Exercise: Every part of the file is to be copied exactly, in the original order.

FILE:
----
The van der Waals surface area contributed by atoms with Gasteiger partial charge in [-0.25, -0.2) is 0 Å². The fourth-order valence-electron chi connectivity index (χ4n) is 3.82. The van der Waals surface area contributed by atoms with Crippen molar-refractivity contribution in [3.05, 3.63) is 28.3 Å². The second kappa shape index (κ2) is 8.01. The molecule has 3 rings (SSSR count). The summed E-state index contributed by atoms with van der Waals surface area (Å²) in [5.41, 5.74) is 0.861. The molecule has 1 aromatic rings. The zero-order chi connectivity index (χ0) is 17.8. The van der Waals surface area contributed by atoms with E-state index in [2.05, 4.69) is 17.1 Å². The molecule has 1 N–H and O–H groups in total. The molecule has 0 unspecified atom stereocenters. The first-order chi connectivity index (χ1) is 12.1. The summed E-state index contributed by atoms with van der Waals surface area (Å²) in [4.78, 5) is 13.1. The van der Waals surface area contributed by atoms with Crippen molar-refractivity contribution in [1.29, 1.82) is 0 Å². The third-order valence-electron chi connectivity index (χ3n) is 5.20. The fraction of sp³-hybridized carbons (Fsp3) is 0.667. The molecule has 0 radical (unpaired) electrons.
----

The van der Waals surface area contributed by atoms with Gasteiger partial charge in [-0.25, -0.2) is 0 Å². The fourth-order valence-electron chi connectivity index (χ4n) is 3.82. The van der Waals surface area contributed by atoms with Crippen molar-refractivity contribution in [3.05, 3.63) is 28.3 Å². The second kappa shape index (κ2) is 8.01. The molecule has 3 rings (SSSR count). The summed E-state index contributed by atoms with van der Waals surface area (Å²) in [5.41, 5.74) is 0.861. The molecule has 1 aromatic rings. The zero-order chi connectivity index (χ0) is 17.8. The van der Waals surface area contributed by atoms with E-state index in [2.05, 4.69) is 17.1 Å². The molecule has 1 N–H and O–H groups in total. The molecule has 0 unspecified atom stereocenters. The first-order chi connectivity index (χ1) is 12.1. The summed E-state index contributed by atoms with van der Waals surface area (Å²) in [4.78, 5) is 13.1. The van der Waals surface area contributed by atoms with Crippen molar-refractivity contribution in [1.29, 1.82) is 0 Å². The third-order valence-electron chi connectivity index (χ3n) is 5.20. The fraction of sp³-hybridized carbons (Fsp3) is 0.667. The molecule has 0 radical (unpaired) electrons.